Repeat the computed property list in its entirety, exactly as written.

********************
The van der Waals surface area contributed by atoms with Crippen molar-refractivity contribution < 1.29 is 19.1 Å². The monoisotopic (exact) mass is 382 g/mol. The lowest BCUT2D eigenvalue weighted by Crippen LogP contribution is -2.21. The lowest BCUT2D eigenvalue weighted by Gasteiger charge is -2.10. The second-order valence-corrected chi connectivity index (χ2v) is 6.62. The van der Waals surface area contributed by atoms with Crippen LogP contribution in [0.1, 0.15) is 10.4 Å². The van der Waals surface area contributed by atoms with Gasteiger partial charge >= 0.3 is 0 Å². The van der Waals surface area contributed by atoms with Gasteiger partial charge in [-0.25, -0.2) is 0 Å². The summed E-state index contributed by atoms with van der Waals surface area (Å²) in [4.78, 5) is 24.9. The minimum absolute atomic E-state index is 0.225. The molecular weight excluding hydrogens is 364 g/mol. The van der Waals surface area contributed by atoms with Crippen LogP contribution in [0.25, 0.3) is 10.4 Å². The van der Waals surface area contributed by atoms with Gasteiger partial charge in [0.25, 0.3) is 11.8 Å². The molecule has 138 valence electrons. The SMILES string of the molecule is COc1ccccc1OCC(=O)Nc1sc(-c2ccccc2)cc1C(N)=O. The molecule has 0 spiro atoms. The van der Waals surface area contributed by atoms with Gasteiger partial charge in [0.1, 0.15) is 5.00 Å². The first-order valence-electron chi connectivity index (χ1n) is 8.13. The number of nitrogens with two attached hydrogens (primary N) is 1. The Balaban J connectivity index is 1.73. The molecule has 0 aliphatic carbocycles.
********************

The van der Waals surface area contributed by atoms with Crippen molar-refractivity contribution < 1.29 is 19.1 Å². The monoisotopic (exact) mass is 382 g/mol. The lowest BCUT2D eigenvalue weighted by Crippen LogP contribution is -2.21. The lowest BCUT2D eigenvalue weighted by Gasteiger charge is -2.10. The second-order valence-corrected chi connectivity index (χ2v) is 6.62. The van der Waals surface area contributed by atoms with Crippen LogP contribution in [0.1, 0.15) is 10.4 Å². The van der Waals surface area contributed by atoms with Gasteiger partial charge >= 0.3 is 0 Å². The van der Waals surface area contributed by atoms with Gasteiger partial charge in [-0.25, -0.2) is 0 Å². The summed E-state index contributed by atoms with van der Waals surface area (Å²) in [4.78, 5) is 24.9. The minimum absolute atomic E-state index is 0.225. The molecular weight excluding hydrogens is 364 g/mol. The van der Waals surface area contributed by atoms with Crippen LogP contribution in [0.25, 0.3) is 10.4 Å². The van der Waals surface area contributed by atoms with Gasteiger partial charge in [0.25, 0.3) is 11.8 Å². The molecule has 138 valence electrons. The SMILES string of the molecule is COc1ccccc1OCC(=O)Nc1sc(-c2ccccc2)cc1C(N)=O. The molecule has 0 spiro atoms. The van der Waals surface area contributed by atoms with Gasteiger partial charge in [0.1, 0.15) is 5.00 Å². The first-order valence-electron chi connectivity index (χ1n) is 8.13. The number of nitrogens with two attached hydrogens (primary N) is 1. The Balaban J connectivity index is 1.73. The molecule has 0 aliphatic carbocycles.